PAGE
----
Net sales for the Michelin Group increased 3% in the third quarter, but the company says the North American passenger and light truck tire market has shrunk during the first nine months of 2017 — and the decline is evident in both original equipment and replacement tires.
Michelin, which regularly publishes a market review alongside the company’s financial performance, notes the North American market is the only region showing a decline for the first nine months of the year in passenger and LT tires. The company says OE units are down 3%, and replacement units are down 1%.
As for OE, “the slowdown in North America is deepening, with 9% contraction in the third quarter, leading to a 3% decline over the first nine months.”
The decline in replacement units was shaped by three factors, Michelin says:
- early buying in the first quarter (ahead of price increases);
- the impact of hurricanes in the southern U.S.; and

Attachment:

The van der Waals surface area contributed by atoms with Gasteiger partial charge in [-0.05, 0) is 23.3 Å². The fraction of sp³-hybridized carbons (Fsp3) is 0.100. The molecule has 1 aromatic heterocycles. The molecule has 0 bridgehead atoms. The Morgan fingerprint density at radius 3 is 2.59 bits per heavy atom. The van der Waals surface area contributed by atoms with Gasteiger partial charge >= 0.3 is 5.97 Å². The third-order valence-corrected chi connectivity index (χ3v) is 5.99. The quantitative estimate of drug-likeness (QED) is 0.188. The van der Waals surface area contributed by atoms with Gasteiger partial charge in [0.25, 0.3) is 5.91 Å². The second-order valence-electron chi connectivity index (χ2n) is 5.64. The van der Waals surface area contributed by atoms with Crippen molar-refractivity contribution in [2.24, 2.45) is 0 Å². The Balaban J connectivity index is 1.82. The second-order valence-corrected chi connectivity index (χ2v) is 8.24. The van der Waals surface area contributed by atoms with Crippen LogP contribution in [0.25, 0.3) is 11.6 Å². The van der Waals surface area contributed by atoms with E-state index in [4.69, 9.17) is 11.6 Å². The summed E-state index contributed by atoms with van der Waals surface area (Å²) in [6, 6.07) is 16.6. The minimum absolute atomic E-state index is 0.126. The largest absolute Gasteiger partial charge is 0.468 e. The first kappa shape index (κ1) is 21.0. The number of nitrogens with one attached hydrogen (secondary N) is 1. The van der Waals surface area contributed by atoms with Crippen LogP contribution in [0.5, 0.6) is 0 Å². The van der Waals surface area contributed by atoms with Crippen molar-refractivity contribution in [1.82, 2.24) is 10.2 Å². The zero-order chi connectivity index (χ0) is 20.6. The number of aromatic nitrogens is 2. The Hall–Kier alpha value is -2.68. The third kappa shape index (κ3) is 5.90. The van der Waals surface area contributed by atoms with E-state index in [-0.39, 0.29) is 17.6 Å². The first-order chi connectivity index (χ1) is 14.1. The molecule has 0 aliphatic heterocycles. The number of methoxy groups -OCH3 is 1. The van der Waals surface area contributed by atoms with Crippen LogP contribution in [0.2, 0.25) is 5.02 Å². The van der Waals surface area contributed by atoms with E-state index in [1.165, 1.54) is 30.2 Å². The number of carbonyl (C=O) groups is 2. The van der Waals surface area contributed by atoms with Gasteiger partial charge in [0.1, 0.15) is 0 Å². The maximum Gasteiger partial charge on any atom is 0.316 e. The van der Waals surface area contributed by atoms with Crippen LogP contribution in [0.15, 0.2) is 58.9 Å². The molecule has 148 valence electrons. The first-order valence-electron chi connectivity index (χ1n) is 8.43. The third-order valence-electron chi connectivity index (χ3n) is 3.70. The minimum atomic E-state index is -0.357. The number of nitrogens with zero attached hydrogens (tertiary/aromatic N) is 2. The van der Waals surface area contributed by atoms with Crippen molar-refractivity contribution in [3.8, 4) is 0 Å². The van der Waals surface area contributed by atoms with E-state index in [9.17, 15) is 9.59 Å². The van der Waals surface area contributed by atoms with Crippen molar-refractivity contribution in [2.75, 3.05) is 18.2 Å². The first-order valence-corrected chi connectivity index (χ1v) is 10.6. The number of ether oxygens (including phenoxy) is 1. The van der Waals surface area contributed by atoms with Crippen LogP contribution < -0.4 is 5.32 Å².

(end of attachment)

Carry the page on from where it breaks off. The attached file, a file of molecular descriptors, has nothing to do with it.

- the sustained rise in tire imports over the whole period.
In the third quarter, ended Sept. 30, 2017, Michelin recorded 5.3 billion euro in net sales, up 3% from about 5.2 billion euro for the period in 2016. The sales figure translates to $6.3 billion as of the exchange rate on the final day of the period.
For the first nine months of the year, net sales are up 6%, to about 16.4 billion euro from about 15.5 billion euro a year ago.
The company did not report its net income.
Passenger and light truck tires continue to account for much of Michelin’s business, with almost 3 billion euro in net sales for the third quarter, up 0.5% for the quarter and up 4.1% for the year so far.
Truck tires account for almost 1.6 billion euro, up 2% in the quarter from 1.5 billion euro in 2016, and up 2.7% for the first nine months of 2017.
The biggest increase, in terms of percentage, has come from Michelin’s specialty businesses, which includes its earthmover and agricultural tires, as well as motorcycle and aircraft tires and travel and lifestyle businesses. Combined, those businesses increased 16.1% in the third quarter, from 682 million euro to 792 million euro. For the year, those units have recorded an 18.4% increase.
For the nine-month period, Michelin says the increase “was attributable to the robust 14.6% growth in volumes related to the continued rebound in demand for the group’s mining tires and the clear upturn in earthmover and agricultural tire sales. Indexation clauses, which were still resulting in price cuts in the first half, began yielding price increases in July.”